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The Unpardonable Sin

I’m reading through the Unspoken Sermons by George McDonald.  Holy cow, they are awesome!  Of course, you dont have to take my word for it.  Read it yourself here.

George McDonald (GM) is such a mental giant.  His use of the English language, though a bit antiquated, is still far beyond my rudimentary usage and understanding.  I can’t read him too late at night, for example, because it requires all of my faculties to assimilate what he is saying.  As it is, I still have to reread certain passages to try and get to the full understanding his words engender in me.

Much more importantly, he is a spiritual giant.  He begins the fourth sermon in the book, It shall Not Be Forgiven, by talking about the inherent limitations of language in discussing the things of God.  Human speech, as noble as it is, falls woefully inadequate in describing God, imparting the wisdom of God, and unveiling the truths of God and cosmos in our lives.  “Spirit and Truth are like the Lady Una and the Red Cross Knight; Speech like the dwarf that lags behind with the lady’s “bag of needments.”

I don’t even begin to get that reference.

Of course, his point is that language, while such a useful and needful thing in our lives, is not merely inadequate for the job, it can also lead to misunderstandings on the scale of misrepresenting the nature of God as to totally hide Him from us.  And yet, all is not lost.  “If we are bound to search after what our Lord means – and He speaks that we may understand – we are at least equally bound to refuse any interpretations which seems to us unlike Him, unworthy of Him.”

What is a man like me to do?

“…that part of us which loves Him let us follow, and in its judgements let us trust; hoping, beyond all things else, for it growth and enlightenment by the Lord, who is that Spirit.”

This seems to me to be more eloquent and truthful than all of the twisted systems of theologians who would seek to quantify God and His love into an equation or a formula that would suck the mystery out of our existence and God’s involvement in the cosmos.  This is the Spirit’s work, which GM says is “known by its witnessing with our spirit.”  I follow this Spirit to the revealed Son and the word which He left for me, not the other way around, letting the written word imprison the Spirit and the Son in such a way as to think that Jesus is less noble than I can be, or that the Father can’t love in a way that I as a Father find so natural and easy.  MAY IT NEVER BE!  May my feeble words, nor anyone else’s,  never so closet the work of the Spirit in our lives.

As regards the actual purpose of the sermon, which GM takes several pages to even reveal, I don’t think his teaching is that far away from what I have always heard about the “unpardonable sin,” that being, to exist in such a way as to be antithetical to the movements of God and thus be unable to receive grace and love.  (This is surprising because old George certainly strays from the reservation on a few other theological ideas.)  Only those who continually say no to God are guilty of the unpardonable sin.  Theologians call this the seared conscious of man.  The difference in GM’s understanding and what I have been taught over the years is that this is not a permanent state of being. “That is my chief difficulty.  But I think it may be.  And wiser people than I, have thought so.  I have difficulty believing it, I say; yet I think it must be so.  But I do not believe that it is a fixed, a final condition.  I do not see why it should be such any more than that of the man who does not forgive his neighbor.  If you say it is a worse offense, I say, is it too bad for the forgiveness of God?”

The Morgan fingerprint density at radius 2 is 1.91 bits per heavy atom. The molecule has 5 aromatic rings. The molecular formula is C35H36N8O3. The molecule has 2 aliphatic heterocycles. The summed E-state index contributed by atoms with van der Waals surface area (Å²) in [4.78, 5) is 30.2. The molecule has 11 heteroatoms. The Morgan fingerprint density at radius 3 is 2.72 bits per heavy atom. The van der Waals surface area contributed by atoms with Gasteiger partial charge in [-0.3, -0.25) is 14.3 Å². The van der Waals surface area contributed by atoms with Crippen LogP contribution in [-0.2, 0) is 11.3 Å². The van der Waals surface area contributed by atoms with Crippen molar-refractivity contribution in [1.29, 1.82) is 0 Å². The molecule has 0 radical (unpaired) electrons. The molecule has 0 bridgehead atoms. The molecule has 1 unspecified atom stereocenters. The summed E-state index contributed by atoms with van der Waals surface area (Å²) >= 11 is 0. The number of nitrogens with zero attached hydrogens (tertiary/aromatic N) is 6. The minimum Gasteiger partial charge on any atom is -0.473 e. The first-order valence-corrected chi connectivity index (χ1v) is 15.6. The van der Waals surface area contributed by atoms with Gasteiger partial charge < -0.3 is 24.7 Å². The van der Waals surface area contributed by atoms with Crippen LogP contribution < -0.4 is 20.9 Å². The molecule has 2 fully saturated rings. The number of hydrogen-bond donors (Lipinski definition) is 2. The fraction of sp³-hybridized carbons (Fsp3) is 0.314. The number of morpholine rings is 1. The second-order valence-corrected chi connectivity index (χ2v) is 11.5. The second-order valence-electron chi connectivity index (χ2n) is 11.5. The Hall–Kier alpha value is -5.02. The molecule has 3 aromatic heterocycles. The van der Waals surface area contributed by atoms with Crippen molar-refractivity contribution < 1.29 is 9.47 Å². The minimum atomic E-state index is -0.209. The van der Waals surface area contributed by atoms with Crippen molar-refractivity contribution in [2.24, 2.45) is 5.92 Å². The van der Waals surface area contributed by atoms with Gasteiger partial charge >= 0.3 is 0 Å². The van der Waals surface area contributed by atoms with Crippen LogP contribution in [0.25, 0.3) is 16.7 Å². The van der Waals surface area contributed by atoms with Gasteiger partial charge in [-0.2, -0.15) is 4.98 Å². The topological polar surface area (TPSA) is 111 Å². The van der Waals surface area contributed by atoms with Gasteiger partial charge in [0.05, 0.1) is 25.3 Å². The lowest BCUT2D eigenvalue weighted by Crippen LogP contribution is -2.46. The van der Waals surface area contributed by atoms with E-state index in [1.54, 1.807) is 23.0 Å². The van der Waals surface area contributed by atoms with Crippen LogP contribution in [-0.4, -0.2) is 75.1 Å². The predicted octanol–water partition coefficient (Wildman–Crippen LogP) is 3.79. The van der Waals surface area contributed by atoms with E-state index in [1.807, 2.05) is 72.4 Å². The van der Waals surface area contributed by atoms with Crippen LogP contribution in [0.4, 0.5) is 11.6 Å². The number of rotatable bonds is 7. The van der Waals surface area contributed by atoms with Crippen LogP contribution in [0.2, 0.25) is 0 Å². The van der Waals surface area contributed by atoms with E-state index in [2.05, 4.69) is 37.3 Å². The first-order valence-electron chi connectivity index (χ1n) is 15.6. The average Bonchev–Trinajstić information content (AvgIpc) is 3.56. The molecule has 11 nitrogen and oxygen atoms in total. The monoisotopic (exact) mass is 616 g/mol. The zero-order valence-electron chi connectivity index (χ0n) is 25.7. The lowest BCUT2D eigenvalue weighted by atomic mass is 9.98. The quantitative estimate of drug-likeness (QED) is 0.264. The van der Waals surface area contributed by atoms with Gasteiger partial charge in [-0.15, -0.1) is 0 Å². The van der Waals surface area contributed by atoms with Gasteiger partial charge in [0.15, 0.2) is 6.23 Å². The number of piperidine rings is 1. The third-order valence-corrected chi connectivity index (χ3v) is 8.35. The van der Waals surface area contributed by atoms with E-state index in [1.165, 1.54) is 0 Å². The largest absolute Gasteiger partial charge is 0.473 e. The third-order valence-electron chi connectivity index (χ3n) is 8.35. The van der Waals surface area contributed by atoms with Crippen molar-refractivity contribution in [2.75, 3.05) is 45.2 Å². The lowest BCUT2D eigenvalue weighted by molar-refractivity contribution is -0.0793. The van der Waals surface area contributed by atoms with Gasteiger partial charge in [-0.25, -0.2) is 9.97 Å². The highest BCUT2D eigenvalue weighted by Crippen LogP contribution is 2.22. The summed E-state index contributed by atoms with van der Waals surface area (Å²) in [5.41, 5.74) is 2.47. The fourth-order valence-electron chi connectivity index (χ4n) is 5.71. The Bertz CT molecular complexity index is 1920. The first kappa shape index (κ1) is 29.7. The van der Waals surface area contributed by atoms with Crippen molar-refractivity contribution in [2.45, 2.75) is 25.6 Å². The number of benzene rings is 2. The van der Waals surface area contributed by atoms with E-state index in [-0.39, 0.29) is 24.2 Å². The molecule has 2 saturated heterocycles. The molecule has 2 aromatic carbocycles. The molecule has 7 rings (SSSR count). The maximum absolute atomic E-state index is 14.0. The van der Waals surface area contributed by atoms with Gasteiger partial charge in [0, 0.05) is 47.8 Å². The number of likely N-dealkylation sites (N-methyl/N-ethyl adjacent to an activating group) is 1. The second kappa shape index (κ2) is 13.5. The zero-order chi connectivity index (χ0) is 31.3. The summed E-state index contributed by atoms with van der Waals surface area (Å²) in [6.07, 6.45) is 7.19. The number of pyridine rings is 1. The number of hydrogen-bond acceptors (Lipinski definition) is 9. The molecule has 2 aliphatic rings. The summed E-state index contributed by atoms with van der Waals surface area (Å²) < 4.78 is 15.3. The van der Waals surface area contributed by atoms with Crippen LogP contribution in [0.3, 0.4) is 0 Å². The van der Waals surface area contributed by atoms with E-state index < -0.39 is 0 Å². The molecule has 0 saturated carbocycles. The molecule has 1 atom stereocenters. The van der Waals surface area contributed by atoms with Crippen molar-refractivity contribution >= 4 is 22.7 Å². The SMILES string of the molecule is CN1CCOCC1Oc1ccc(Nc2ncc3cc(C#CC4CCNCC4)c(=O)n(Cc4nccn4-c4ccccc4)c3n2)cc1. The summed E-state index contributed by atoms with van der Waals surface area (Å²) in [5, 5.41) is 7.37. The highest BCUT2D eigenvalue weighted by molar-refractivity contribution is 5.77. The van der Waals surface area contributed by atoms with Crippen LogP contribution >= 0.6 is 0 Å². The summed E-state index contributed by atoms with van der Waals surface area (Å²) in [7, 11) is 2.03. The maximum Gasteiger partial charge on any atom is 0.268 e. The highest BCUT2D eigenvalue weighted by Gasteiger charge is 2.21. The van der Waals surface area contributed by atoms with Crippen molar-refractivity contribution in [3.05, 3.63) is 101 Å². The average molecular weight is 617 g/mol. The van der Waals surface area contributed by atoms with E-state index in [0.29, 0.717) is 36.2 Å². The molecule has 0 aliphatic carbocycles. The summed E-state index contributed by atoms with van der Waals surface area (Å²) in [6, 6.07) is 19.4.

Judas is kind of a poster boy for this seared conscious, for how else could he have betrayed the Savior.  Further, Judas adds the double whammy of killing himself, which according to some doctrine (read contract) promises him an eternity of hellfire.  Of Judas, GM writes, “But I will not, cannot believe, O my Lord, that thou wouldst not forgive thy enemy, even when he repented, and did thee right.  Nor will believe that thy holy death was powerless to save thy foe – that it could not reach to Judas.  Have we not heard of those, thine own, taught of thee, who could easily forgive their betrayers in thy name?  And if thou forgives, will not thy forgiveness finds its way at last in redemption and purification?”

McDonald says this condition of spiritual depravity that is unable to receive the grace of the Father (the unpardonable sin) is marked by unforgiveness, specifically, unforgiveness in the heart of one man toward another. This understanding helps to clarify a teaching of the Savior that I have struggled with for many years.  “If ye forgive not men their trespasses, neither will your heavenly Father forgive your trespasses.” This is not, as I have often thought and perhaps been implicitly taught, a conditional promise from the Father that depends upon my forgiving of my fellow man.  It goes beyond that.

My forgiveness of others is not a prerequisite for God’s forgiveness, rather, it is a reflection of my own spiritual condition.  If I am unwilling to forgive my neighbor, then there is no room for God’s forgiveness in my heart.  “It may be an infinitely less evil to murder a man than to refuse to forgive him.  The former may be an act of a moment of passion: the latter is the heart’s choice.”  This state of being, that stubborn unwillingness to forgive, is what prevents the Father from forgiving me, not because He chooses to withhold forgiveness, but because I do.

And that is the unpardonable sin of which He speaks in Luke 11:18 – And whosoever shall speak a word against the Son of man, it shall be forgiven him: but unto him that blasphemeth against the Holy Ghost, it shall not be forgiven.